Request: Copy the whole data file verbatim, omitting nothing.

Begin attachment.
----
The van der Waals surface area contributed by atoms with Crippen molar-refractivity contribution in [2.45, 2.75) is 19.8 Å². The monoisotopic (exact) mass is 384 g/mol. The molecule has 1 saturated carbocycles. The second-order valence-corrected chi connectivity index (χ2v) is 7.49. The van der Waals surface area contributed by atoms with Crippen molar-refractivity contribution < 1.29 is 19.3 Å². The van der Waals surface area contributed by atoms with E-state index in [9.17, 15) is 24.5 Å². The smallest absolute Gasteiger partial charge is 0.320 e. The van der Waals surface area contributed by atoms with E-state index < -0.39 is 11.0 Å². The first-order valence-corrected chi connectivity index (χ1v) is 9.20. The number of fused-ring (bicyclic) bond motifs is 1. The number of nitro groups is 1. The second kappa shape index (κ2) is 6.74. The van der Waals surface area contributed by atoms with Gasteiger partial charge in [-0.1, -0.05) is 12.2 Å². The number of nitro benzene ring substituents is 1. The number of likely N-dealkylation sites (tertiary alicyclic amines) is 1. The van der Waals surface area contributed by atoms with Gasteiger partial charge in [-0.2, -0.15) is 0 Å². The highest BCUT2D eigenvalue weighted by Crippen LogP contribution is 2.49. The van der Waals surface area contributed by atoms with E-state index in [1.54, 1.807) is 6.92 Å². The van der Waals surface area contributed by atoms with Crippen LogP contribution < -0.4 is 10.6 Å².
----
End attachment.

The van der Waals surface area contributed by atoms with Crippen molar-refractivity contribution in [2.45, 2.75) is 19.8 Å². The monoisotopic (exact) mass is 384 g/mol. The molecule has 1 saturated carbocycles. The second-order valence-corrected chi connectivity index (χ2v) is 7.49. The van der Waals surface area contributed by atoms with Crippen molar-refractivity contribution < 1.29 is 19.3 Å². The van der Waals surface area contributed by atoms with E-state index in [9.17, 15) is 24.5 Å². The smallest absolute Gasteiger partial charge is 0.320 e. The van der Waals surface area contributed by atoms with E-state index < -0.39 is 11.0 Å². The first-order valence-corrected chi connectivity index (χ1v) is 9.20. The number of fused-ring (bicyclic) bond motifs is 1. The number of nitro groups is 1. The second kappa shape index (κ2) is 6.74. The van der Waals surface area contributed by atoms with Gasteiger partial charge in [-0.1, -0.05) is 12.2 Å². The number of nitro benzene ring substituents is 1. The number of likely N-dealkylation sites (tertiary alicyclic amines) is 1. The van der Waals surface area contributed by atoms with Gasteiger partial charge in [-0.2, -0.15) is 0 Å². The highest BCUT2D eigenvalue weighted by Crippen LogP contribution is 2.49. The van der Waals surface area contributed by atoms with E-state index in [1.54, 1.807) is 6.92 Å². The van der Waals surface area contributed by atoms with Crippen LogP contribution < -0.4 is 10.6 Å².